Rating: PG, for action and peril, some rude humor and thematic elements.
The latest from Walt Disney Animation Studios is a lively and lovely adventure full of clever, small details and a cuddly, large robot. But it also features some heavy themes of life and death, betrayal and revenge. Brilliant, 13-year-old Hiro (voiced by Ryan Potter) and his older brother, Tadashi (Daniel Henney), are obsessed with robots and everything high-tech. But when Tadashi dies in an explosion early in the film, Hiro unexpectedly finds himself taking over — and befriending — his pet project: a giant, inflatable robot named Baymax (voiced by Scott Adsit) who provides top-notch medical care (and squishy hugs). Along with Tadashi’s college friends — a merry, multi-ethnic band of nerds — they form a team to battle a bad guy who steals Hiro’s latest invention with dastardly intent. The film is high-energy and colorful but it also has some dark undertones which may be disturbing for some kids. Prior to Tadashi’s death, the two brothers already were living with their aunt (Maya Rudolph) because their parents died. And the villain is a cloaked figure in a frightening mask with infinite power at his fingertips. My 5-year-old son wasn’t frightened, though, and this should be OK for nearly all ages.
Rating: PG-13, for some intense perilous action and brief strong language.
Well, the running time alone — nearly three hours — will be prohibitive to most young viewers who might be curious about Christopher Nolan’s space odyssey. For those who do choose to stick it out, they’ll have to decipher a dense script filled with dry talk of wormholes, time-space relativity issues and what’s on the other side of the horizon line. Also: the possibility of the end of life on Earth as we know it, and the need to repopulate the species in a galaxy far, far away. No biggie. Matthew McConaughey stars as a pilot-turned-farmer who dares take a crew of brilliant scientists (including Anne Hathaway) into the vast unknown to see whether life is possible on a trio of distant planets. He’s also a widower father who has made a promise to return to his daughter, played as a child by Mackenzie Foy and as an adult by Jessica Chastain. Much of the scenery is spectacular but there’s also quite a bit of it that?s frightening, including massive dust storms, a powerful tidal wave and various explosions and technical complications. I would maybe take a 12- or 13-year-old to see this; for anyone younger, Interstellar is sure to be quite a slog.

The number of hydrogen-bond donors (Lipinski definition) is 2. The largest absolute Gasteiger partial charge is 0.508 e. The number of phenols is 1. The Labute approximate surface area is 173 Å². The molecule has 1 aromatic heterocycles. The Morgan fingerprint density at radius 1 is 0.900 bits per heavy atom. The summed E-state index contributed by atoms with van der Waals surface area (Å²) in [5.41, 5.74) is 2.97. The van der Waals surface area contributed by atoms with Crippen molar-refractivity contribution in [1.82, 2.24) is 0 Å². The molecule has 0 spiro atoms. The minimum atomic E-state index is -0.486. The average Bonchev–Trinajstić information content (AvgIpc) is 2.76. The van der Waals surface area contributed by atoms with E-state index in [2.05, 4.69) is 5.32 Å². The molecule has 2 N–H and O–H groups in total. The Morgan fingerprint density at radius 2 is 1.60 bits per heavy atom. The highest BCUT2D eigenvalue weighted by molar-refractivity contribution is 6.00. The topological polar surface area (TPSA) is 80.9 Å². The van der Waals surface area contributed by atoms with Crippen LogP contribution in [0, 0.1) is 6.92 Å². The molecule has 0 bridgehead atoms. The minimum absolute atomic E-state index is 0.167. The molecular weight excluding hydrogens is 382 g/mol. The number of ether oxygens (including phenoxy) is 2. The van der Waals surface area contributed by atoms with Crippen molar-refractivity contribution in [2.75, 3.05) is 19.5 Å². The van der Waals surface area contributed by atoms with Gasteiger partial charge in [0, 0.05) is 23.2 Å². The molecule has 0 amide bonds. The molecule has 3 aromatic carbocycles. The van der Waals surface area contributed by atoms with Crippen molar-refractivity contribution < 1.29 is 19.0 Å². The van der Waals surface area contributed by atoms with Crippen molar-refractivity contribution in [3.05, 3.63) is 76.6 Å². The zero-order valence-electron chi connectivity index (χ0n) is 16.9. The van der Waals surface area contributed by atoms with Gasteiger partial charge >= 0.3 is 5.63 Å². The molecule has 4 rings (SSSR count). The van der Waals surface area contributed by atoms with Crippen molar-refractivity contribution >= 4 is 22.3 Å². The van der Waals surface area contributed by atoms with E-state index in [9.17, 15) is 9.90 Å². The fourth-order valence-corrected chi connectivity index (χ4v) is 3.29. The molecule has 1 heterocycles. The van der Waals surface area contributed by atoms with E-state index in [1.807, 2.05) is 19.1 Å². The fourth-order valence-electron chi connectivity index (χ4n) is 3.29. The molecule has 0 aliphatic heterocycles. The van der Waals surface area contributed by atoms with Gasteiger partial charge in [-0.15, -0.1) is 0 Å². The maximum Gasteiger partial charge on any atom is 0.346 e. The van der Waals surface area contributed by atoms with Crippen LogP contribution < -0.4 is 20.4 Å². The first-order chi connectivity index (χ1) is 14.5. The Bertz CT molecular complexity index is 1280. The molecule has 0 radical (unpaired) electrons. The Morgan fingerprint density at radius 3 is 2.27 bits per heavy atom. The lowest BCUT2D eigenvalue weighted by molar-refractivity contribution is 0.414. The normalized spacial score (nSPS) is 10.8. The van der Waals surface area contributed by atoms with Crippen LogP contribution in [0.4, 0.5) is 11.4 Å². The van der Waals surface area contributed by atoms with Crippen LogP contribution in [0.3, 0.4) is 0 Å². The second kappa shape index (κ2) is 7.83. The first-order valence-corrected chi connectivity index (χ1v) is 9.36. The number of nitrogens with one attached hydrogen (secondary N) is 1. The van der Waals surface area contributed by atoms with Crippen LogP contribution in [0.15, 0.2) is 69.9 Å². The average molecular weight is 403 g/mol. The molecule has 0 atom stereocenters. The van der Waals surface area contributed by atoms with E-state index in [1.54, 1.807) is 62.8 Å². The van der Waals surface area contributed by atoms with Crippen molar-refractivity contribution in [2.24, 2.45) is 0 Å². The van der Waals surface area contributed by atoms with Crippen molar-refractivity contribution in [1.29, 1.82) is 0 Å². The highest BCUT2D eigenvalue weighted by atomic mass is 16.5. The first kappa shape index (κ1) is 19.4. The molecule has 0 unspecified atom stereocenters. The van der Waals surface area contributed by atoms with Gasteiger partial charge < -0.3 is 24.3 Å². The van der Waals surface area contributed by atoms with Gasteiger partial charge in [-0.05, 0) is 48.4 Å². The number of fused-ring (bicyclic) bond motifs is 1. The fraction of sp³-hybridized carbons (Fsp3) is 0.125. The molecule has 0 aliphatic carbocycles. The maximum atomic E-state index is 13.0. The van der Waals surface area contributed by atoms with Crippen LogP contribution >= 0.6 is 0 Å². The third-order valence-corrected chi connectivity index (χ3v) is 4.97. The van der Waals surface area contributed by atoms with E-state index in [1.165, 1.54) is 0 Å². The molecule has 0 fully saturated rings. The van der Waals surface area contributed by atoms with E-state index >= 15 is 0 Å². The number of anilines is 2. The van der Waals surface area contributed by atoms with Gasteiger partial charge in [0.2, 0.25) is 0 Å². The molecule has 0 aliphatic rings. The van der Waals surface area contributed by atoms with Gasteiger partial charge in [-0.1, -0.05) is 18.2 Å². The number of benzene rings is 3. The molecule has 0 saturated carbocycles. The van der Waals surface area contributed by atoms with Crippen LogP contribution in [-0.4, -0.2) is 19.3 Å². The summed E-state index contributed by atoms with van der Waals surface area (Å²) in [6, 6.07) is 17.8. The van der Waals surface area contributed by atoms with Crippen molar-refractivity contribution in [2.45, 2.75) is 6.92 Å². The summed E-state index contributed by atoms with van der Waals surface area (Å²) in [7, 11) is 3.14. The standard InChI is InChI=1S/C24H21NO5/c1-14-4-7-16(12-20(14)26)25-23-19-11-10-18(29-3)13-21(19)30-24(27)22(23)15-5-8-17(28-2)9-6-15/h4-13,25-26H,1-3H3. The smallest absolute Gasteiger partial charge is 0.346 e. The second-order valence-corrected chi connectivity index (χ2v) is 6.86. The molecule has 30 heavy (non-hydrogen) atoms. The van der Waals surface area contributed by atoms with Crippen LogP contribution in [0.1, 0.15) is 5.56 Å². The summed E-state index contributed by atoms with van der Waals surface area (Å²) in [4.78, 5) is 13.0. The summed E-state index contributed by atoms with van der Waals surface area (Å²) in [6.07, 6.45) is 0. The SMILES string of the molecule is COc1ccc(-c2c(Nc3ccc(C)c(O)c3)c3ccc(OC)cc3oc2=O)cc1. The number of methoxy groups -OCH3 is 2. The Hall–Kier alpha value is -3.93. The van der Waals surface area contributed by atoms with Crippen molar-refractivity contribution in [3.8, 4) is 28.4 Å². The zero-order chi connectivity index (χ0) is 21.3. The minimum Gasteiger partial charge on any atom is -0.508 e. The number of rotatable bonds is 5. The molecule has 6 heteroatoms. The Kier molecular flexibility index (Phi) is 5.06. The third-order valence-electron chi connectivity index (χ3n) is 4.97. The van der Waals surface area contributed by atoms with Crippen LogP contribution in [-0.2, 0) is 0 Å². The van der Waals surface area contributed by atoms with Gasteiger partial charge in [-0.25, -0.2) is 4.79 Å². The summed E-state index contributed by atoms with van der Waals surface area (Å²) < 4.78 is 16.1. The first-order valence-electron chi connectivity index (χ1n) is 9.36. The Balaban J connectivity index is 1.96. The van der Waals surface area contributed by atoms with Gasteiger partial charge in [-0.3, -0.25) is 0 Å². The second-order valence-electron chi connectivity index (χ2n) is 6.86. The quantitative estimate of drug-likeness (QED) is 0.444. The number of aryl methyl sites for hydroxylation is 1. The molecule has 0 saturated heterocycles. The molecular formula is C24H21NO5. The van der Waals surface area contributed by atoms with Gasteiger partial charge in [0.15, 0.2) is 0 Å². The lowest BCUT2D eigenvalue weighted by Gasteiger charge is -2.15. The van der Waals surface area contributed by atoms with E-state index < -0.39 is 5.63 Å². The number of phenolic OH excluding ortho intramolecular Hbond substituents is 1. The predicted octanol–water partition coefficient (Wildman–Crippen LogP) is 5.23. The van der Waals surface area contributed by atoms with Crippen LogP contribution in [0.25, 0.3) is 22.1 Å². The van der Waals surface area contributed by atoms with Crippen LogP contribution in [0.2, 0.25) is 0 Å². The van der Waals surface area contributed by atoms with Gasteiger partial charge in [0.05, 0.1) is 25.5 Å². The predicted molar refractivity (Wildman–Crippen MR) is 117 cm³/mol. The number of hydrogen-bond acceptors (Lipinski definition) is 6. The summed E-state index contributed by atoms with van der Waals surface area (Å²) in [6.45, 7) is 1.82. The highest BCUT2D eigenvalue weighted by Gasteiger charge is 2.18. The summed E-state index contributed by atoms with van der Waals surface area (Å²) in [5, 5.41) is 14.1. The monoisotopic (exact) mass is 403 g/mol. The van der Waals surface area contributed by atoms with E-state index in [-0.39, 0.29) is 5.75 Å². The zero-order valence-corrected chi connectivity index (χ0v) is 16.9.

Rating: PG-13, for some thematic elements and suggestive material.
A biopic about renowned astrophysicist Stephen Hawking might be a tough sell for your kids. But if the older and more enterprising ones are interested — especially those who are keen on science — there’s little here that might seem inappropriate for them. Eddie Redmayne portrays Hawking from his blissful days in the early 1960s at Cambridge, where he meets his wife, Jane (Felicity Jones), through his stunning diagnosis of motor-neuron disease and his intellectual triumph over the gradual bodily deterioration that leaves him in a wheelchair, unable to speak. As his condition worsens, their marriage evolves, and there’s the suggestion that each had an affair on the side with the other’s tacit approval. At one point, Hawking’s therapist leafs through the pages of a Penthouse magazine for his perusal. And there’s a bit of joking about the fact that Hawking was able to produce three children with his wife, despite suffering from a disease that renders him unable to move much. Fine for older tweens and up.
In this sequel to the 2013 animated adventure Planes, Dusty Crophopper (voiced again by Dane Cook), the cropduster-turned-racer, is dismayed to learn he no longer can compete because of a broken, outdated gearbox. But realizing that his small town needs emergency support, he shifts his attention and receives training to become a firefighting plane. He sees lots of action, not all of which he’s prepared for, and ends up in some danger. The forest fires he helps contain are intense and all-consuming; they ravage trees and send guests at an historic lodge scurrying for safety. Some characters also discuss the fact that not all firefighters make it out of these situations alive. So if that kind of peril troubles your kids, that might be something to ponder beforehand. There’s also a handful of harmless fire truck fart jokes. Suitable for pretty much all ages.